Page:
TBILISI, DFWatch — Following the opposition victory in last week’s parliamentary election, people who have been deprived of their companies in recent years are now saying they want to get back what was taken from them during the rule of President Mikheil Saakashvili.
Former owners of Georgian companies have published complaints and statements about being deprived of their property by government officials and that they plan to get back their assets.
The erstwhile owners of Tbilisi Power Wagon Repair plant today told media that they plan to go to court in order to get back the plant.
Avtandil Sakvarelidze and Mirian Dekanoidze, who used to be general director of the company accuse Davit Kezerashvili, former Defense Minister, Gela Bezhuashvili, Head of Georgia’s Intelligence Service and Irakli Ezugbaia, head of Georgian Railway of having appropriates their property shortly after Russian-Georgian war in August of 2008.
They accuse several other persons of being involved in this process including a businessman, a notary, a head of local police and ‘about twenty masked butchers’ who attended a late night document signing session one month after the war, in September 2008.
The former owners explain that afterwards they had to leave Georgia. Dekanoidze says he and his family have political asylum in the U.S., while Avtandil Sakvarelidze, who clams all his property in Georgia was seized, now has political asylum in Austria.
They will start a court case using a number of documents, audio and video clips to prove the guilt of those they accuse of unlawfully seizing their businesses.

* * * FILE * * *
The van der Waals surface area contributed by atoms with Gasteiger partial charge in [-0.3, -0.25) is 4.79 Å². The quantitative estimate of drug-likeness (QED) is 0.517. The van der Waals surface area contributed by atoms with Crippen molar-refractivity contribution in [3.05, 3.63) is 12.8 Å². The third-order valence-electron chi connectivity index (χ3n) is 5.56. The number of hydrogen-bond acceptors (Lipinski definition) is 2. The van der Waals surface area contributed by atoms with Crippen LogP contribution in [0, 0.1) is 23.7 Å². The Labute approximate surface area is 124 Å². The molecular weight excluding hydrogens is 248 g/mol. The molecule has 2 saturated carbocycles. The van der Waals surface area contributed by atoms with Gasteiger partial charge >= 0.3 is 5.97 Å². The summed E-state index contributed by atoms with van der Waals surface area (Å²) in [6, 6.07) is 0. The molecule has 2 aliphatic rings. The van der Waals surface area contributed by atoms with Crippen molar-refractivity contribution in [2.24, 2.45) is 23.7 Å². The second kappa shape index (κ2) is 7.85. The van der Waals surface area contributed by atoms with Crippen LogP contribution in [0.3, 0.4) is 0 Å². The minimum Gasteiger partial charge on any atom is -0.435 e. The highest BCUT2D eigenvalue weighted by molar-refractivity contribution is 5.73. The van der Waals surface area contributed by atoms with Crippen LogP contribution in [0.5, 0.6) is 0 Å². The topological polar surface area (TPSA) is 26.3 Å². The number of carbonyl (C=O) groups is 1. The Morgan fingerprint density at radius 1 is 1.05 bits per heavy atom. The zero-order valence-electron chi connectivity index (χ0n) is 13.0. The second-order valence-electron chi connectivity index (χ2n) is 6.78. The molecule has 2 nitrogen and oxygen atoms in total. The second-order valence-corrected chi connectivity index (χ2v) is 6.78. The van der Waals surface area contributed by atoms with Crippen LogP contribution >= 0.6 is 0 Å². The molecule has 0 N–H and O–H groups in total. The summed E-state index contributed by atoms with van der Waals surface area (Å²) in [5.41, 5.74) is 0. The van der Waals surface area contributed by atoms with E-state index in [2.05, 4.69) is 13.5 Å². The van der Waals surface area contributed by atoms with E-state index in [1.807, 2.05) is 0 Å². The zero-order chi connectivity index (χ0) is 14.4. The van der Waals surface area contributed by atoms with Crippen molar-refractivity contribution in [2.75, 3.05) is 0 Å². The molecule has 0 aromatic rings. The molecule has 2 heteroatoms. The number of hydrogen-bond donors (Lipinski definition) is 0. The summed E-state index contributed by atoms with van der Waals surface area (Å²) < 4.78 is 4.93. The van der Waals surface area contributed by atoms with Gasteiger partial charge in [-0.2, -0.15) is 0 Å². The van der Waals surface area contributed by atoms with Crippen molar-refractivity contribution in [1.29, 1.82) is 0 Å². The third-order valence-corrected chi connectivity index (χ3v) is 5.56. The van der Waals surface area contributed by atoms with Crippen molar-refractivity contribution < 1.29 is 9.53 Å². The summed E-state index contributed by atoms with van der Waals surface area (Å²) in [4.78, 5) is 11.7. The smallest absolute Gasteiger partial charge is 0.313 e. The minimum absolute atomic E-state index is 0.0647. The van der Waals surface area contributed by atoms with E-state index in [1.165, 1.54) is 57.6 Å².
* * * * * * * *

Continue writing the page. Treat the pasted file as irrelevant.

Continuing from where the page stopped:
A notary accused in the letter complained against the statement, saying that the accusations are groundless and threatens his work; that they are disrespectful and damages his professional reputation.
Shortly after the parliamentary election on October 1, founders of pro-government Rustavi 2 television released a similar type of letter, which said that their property had been illegally deprived by officials and they plan to reclaim it.
Davit Kezerashvili, former Defense Minister, who is also mentioned in the statement, October 4 bought 40 percent shares in two TV stations, Rustavi 2 and Mzera, for 750 000 lari, USD 451 000 in total.
Levan Karamanashvili owned those shares before the deal.
But just a few days after the deal, Kezerashvili sold his recently purchased property to Gia Karamanashvili, a person close to current president Mikheil Saakashvili and a relative of Levan Karamanashvili, for the same price, 750 000 lari, leaving him with no profit from the deal.
In his speeches, the president has mentioned Gia Karamanashvili as a friend.
Nonetheless, Saakashvili’s government has for years claimed it has a liberal policy offering favorable conditions for business in the country.
DF Watch has a number of times reported about private property and business being deprived by authorities.
A week ago, the leader of election winner Georgian Dream met with business leaders in Georgia to familiarize himself with the situation for local business. He called on them to refuse being part of monopolies and say no to cartel agreements, as it jeopardizes the free market economy in the country.
Bidzina Ivanishvili promised to set up an anti-monopoly service. Georgia had such an agency earlier, until the government dissolved it because of corruption.